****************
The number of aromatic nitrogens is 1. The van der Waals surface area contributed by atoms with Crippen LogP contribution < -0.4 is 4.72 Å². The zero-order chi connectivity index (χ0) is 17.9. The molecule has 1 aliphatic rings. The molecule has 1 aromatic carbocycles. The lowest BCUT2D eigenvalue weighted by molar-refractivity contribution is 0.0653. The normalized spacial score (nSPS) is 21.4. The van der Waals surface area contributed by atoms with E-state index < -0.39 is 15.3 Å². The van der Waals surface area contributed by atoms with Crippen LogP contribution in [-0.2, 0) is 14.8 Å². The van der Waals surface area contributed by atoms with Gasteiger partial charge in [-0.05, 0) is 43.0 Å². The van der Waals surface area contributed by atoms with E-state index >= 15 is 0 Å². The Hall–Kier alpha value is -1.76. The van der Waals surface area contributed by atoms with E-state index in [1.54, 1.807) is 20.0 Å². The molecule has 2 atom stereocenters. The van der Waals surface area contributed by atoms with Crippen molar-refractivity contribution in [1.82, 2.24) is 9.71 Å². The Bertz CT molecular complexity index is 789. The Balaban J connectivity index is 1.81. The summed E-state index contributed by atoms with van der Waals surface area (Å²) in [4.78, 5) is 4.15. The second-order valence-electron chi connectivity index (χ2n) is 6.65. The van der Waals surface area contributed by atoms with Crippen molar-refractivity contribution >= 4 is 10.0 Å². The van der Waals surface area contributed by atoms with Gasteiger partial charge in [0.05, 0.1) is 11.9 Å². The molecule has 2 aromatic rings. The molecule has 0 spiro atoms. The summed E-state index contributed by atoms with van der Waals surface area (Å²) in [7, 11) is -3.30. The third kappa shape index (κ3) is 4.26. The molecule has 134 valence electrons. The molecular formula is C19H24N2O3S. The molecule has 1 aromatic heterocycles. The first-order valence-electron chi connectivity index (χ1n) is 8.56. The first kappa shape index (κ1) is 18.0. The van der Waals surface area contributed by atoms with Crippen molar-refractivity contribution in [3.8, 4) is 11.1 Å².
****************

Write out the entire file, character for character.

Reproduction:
The number of aromatic nitrogens is 1. The van der Waals surface area contributed by atoms with Crippen LogP contribution < -0.4 is 4.72 Å². The zero-order chi connectivity index (χ0) is 17.9. The molecule has 1 aliphatic rings. The molecule has 1 aromatic carbocycles. The lowest BCUT2D eigenvalue weighted by molar-refractivity contribution is 0.0653. The normalized spacial score (nSPS) is 21.4. The van der Waals surface area contributed by atoms with E-state index < -0.39 is 15.3 Å². The van der Waals surface area contributed by atoms with Crippen LogP contribution in [-0.2, 0) is 14.8 Å². The van der Waals surface area contributed by atoms with Gasteiger partial charge in [-0.05, 0) is 43.0 Å². The van der Waals surface area contributed by atoms with E-state index >= 15 is 0 Å². The Hall–Kier alpha value is -1.76. The van der Waals surface area contributed by atoms with E-state index in [1.54, 1.807) is 20.0 Å². The molecule has 2 atom stereocenters. The van der Waals surface area contributed by atoms with Crippen molar-refractivity contribution in [1.82, 2.24) is 9.71 Å². The Bertz CT molecular complexity index is 789. The Balaban J connectivity index is 1.81. The summed E-state index contributed by atoms with van der Waals surface area (Å²) in [4.78, 5) is 4.15. The second-order valence-electron chi connectivity index (χ2n) is 6.65. The van der Waals surface area contributed by atoms with Crippen molar-refractivity contribution >= 4 is 10.0 Å². The van der Waals surface area contributed by atoms with Gasteiger partial charge in [0.05, 0.1) is 11.9 Å². The molecule has 2 aromatic rings. The molecule has 0 spiro atoms. The summed E-state index contributed by atoms with van der Waals surface area (Å²) in [7, 11) is -3.30. The third kappa shape index (κ3) is 4.26. The molecule has 134 valence electrons. The molecular formula is C19H24N2O3S. The molecule has 1 aromatic heterocycles. The first-order valence-electron chi connectivity index (χ1n) is 8.56. The first kappa shape index (κ1) is 18.0. The van der Waals surface area contributed by atoms with Crippen molar-refractivity contribution in [3.8, 4) is 11.1 Å².